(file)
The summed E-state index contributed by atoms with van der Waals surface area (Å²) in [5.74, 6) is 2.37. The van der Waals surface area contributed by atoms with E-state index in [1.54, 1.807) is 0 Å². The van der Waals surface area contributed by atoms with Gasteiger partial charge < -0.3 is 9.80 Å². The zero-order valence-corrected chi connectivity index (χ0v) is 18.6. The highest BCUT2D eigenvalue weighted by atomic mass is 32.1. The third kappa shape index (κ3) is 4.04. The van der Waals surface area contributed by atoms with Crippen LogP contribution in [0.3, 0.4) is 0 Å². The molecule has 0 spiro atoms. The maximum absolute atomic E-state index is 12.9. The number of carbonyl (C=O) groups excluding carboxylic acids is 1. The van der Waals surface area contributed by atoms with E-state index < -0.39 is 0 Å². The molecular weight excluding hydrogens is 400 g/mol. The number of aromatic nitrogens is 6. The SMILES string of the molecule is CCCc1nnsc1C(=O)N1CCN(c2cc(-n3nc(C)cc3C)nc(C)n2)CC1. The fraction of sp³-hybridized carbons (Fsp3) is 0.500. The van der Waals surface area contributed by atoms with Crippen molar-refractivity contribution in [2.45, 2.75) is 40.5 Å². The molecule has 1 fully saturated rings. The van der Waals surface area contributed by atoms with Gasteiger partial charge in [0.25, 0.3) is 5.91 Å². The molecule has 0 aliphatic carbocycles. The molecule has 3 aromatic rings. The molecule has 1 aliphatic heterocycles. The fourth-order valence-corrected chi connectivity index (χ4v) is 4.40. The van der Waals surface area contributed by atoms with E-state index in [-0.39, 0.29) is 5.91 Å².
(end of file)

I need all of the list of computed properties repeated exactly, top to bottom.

The summed E-state index contributed by atoms with van der Waals surface area (Å²) in [5.74, 6) is 2.37. The van der Waals surface area contributed by atoms with E-state index in [1.54, 1.807) is 0 Å². The van der Waals surface area contributed by atoms with Gasteiger partial charge < -0.3 is 9.80 Å². The zero-order valence-corrected chi connectivity index (χ0v) is 18.6. The highest BCUT2D eigenvalue weighted by atomic mass is 32.1. The third kappa shape index (κ3) is 4.04. The van der Waals surface area contributed by atoms with Crippen LogP contribution in [0.3, 0.4) is 0 Å². The molecule has 0 spiro atoms. The maximum absolute atomic E-state index is 12.9. The number of carbonyl (C=O) groups excluding carboxylic acids is 1. The van der Waals surface area contributed by atoms with E-state index < -0.39 is 0 Å². The molecular weight excluding hydrogens is 400 g/mol. The number of aromatic nitrogens is 6. The SMILES string of the molecule is CCCc1nnsc1C(=O)N1CCN(c2cc(-n3nc(C)cc3C)nc(C)n2)CC1. The fraction of sp³-hybridized carbons (Fsp3) is 0.500. The van der Waals surface area contributed by atoms with Crippen molar-refractivity contribution in [2.45, 2.75) is 40.5 Å². The molecule has 1 fully saturated rings. The van der Waals surface area contributed by atoms with Gasteiger partial charge in [0.25, 0.3) is 5.91 Å². The molecule has 0 aliphatic carbocycles. The molecule has 3 aromatic rings. The molecule has 1 aliphatic heterocycles. The fourth-order valence-corrected chi connectivity index (χ4v) is 4.40. The van der Waals surface area contributed by atoms with E-state index in [-0.39, 0.29) is 5.91 Å².